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The doctor fails to diagnose your cancer. The doctor didn’t cause your cancer. But what he caused was for you to lose the chance of getting better.

A Washington decision called Herskovitz v. Group Health Cooperative of Puget Sound is the leading case in this area of professional liability.

In Herskovitz, plaintiff had visited the defendant’s hospital with complaints of chest pain and coughing in early 1974. In July 1975, the patient consulted a private physician who diagnosed lung cancer. The cancerous lung was surgically removed; however, the cancer metastasized and the patient died in 1977. Assuming the negligence of the defendant in failing to diagnose the cancer in 1974, the court was faced with a dilemma.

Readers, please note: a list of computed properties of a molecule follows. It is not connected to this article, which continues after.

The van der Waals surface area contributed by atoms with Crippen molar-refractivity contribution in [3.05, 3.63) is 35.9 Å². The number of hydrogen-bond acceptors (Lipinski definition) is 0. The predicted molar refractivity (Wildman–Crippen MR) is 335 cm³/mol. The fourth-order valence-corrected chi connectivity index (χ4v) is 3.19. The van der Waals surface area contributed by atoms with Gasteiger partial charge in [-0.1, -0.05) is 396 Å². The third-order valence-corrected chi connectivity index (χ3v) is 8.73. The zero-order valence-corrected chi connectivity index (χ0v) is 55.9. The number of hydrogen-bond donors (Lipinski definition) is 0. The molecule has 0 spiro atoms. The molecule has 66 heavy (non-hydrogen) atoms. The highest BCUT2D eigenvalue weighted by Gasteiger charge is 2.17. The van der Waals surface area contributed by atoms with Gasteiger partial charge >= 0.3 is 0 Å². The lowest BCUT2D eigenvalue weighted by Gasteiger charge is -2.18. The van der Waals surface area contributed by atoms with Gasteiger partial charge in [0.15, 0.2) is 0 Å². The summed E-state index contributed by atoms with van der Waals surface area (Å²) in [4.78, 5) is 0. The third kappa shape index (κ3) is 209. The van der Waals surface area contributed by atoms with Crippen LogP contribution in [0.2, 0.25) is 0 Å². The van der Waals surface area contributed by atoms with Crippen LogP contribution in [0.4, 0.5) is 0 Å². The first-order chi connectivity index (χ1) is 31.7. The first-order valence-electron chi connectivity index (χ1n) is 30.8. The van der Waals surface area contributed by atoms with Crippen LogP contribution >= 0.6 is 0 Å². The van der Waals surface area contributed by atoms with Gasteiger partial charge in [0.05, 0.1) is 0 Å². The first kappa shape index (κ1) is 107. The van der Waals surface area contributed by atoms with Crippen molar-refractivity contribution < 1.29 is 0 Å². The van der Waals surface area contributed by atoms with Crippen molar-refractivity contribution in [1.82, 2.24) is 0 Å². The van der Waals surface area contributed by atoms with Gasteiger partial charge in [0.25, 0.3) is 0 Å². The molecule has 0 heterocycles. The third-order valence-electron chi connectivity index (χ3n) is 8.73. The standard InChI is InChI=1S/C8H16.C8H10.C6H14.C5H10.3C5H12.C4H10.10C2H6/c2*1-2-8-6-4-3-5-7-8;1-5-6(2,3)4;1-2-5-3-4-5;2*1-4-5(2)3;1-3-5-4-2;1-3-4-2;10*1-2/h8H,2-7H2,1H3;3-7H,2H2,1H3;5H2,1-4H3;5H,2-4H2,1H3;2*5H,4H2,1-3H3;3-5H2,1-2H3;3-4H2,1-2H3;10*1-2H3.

Had the cancer been diagnosed in 1974, the patient’s chances of surviving a “Stage One” lung cancer were thirty-nine percent. By the time the cancer was actually diagnosed it had become a “Stage Two” cancer, however, and the statistics for survival had dropped to twenty-five percent. Thus, the patient suffered a reduction in his chance of survival as a result of the negligent diagnosis. The harm is the loss of the chance of recovery. Damages are expressed by multiplying the value of a “lost life or limb” (as the Courts express the issue) by the chance of recovery lost.

Loss of chance cases frequently involve cancer but can also arise from any variety of other conditions.

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